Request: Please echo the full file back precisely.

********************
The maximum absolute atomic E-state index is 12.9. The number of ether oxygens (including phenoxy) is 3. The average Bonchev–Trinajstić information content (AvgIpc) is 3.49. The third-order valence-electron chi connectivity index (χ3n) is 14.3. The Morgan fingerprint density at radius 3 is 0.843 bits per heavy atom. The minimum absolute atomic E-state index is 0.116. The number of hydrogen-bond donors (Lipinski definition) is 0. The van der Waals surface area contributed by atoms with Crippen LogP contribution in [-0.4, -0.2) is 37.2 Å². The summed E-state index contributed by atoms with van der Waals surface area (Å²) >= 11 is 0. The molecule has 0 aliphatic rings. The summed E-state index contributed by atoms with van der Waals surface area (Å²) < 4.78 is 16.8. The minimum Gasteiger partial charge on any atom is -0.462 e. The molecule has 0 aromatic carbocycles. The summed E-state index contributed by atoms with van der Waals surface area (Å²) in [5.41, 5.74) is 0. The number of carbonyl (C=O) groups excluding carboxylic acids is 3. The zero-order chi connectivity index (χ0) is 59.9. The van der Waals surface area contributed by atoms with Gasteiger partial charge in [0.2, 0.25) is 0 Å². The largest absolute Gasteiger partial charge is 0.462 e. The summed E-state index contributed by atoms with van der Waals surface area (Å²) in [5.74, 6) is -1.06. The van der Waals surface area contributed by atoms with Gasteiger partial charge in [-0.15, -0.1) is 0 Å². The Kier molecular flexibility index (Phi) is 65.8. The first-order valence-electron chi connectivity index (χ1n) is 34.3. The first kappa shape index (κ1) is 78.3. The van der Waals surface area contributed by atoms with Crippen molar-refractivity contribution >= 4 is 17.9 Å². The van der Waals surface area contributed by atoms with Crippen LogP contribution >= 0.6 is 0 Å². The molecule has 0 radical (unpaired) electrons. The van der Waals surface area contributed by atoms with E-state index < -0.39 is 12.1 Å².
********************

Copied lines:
The maximum absolute atomic E-state index is 12.9. The number of ether oxygens (including phenoxy) is 3. The average Bonchev–Trinajstić information content (AvgIpc) is 3.49. The third-order valence-electron chi connectivity index (χ3n) is 14.3. The Morgan fingerprint density at radius 3 is 0.843 bits per heavy atom. The minimum absolute atomic E-state index is 0.116. The number of hydrogen-bond donors (Lipinski definition) is 0. The van der Waals surface area contributed by atoms with Crippen LogP contribution in [-0.4, -0.2) is 37.2 Å². The summed E-state index contributed by atoms with van der Waals surface area (Å²) >= 11 is 0. The molecule has 0 aliphatic rings. The summed E-state index contributed by atoms with van der Waals surface area (Å²) < 4.78 is 16.8. The minimum Gasteiger partial charge on any atom is -0.462 e. The molecule has 0 aromatic carbocycles. The summed E-state index contributed by atoms with van der Waals surface area (Å²) in [5.41, 5.74) is 0. The number of carbonyl (C=O) groups excluding carboxylic acids is 3. The zero-order chi connectivity index (χ0) is 59.9. The van der Waals surface area contributed by atoms with Gasteiger partial charge in [0.2, 0.25) is 0 Å². The largest absolute Gasteiger partial charge is 0.462 e. The summed E-state index contributed by atoms with van der Waals surface area (Å²) in [5.74, 6) is -1.06. The van der Waals surface area contributed by atoms with Gasteiger partial charge in [-0.15, -0.1) is 0 Å². The Kier molecular flexibility index (Phi) is 65.8. The first-order valence-electron chi connectivity index (χ1n) is 34.3. The first kappa shape index (κ1) is 78.3. The van der Waals surface area contributed by atoms with Crippen molar-refractivity contribution >= 4 is 17.9 Å². The van der Waals surface area contributed by atoms with Crippen LogP contribution >= 0.6 is 0 Å². The molecule has 0 radical (unpaired) electrons. The van der Waals surface area contributed by atoms with E-state index < -0.39 is 12.1 Å².